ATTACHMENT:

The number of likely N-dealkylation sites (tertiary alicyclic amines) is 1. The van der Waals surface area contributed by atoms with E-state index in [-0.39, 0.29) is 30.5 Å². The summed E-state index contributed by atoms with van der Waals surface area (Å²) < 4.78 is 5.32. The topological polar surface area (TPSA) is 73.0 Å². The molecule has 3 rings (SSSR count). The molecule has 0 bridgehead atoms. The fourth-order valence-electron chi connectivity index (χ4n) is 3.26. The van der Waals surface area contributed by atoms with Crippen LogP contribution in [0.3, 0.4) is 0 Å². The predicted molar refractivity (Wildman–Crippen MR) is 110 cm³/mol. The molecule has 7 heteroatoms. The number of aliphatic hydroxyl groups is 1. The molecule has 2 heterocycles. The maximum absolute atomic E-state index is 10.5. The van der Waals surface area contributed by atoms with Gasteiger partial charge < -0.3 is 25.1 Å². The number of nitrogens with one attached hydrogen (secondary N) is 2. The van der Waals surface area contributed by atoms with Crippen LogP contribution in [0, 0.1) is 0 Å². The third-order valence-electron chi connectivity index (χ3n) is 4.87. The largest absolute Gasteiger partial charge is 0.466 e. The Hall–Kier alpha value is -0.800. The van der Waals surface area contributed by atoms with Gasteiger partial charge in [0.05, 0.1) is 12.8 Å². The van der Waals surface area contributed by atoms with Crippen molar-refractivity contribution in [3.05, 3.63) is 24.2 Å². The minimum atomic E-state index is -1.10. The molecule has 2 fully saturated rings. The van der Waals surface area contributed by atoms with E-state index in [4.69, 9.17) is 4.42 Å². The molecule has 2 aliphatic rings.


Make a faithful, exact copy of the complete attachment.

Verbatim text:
The number of likely N-dealkylation sites (tertiary alicyclic amines) is 1. The van der Waals surface area contributed by atoms with E-state index in [-0.39, 0.29) is 30.5 Å². The summed E-state index contributed by atoms with van der Waals surface area (Å²) < 4.78 is 5.32. The topological polar surface area (TPSA) is 73.0 Å². The molecule has 3 rings (SSSR count). The molecule has 0 bridgehead atoms. The fourth-order valence-electron chi connectivity index (χ4n) is 3.26. The van der Waals surface area contributed by atoms with Crippen LogP contribution in [0.3, 0.4) is 0 Å². The predicted molar refractivity (Wildman–Crippen MR) is 110 cm³/mol. The molecule has 7 heteroatoms. The number of aliphatic hydroxyl groups is 1. The molecule has 2 heterocycles. The maximum absolute atomic E-state index is 10.5. The van der Waals surface area contributed by atoms with Gasteiger partial charge < -0.3 is 25.1 Å². The number of nitrogens with one attached hydrogen (secondary N) is 2. The van der Waals surface area contributed by atoms with Crippen LogP contribution in [0, 0.1) is 0 Å². The third-order valence-electron chi connectivity index (χ3n) is 4.87. The largest absolute Gasteiger partial charge is 0.466 e. The Hall–Kier alpha value is -0.800. The van der Waals surface area contributed by atoms with Gasteiger partial charge in [0.05, 0.1) is 12.8 Å². The van der Waals surface area contributed by atoms with Crippen molar-refractivity contribution in [3.05, 3.63) is 24.2 Å². The minimum atomic E-state index is -1.10. The molecule has 2 fully saturated rings. The van der Waals surface area contributed by atoms with E-state index in [4.69, 9.17) is 4.42 Å². The molecule has 2 aliphatic rings.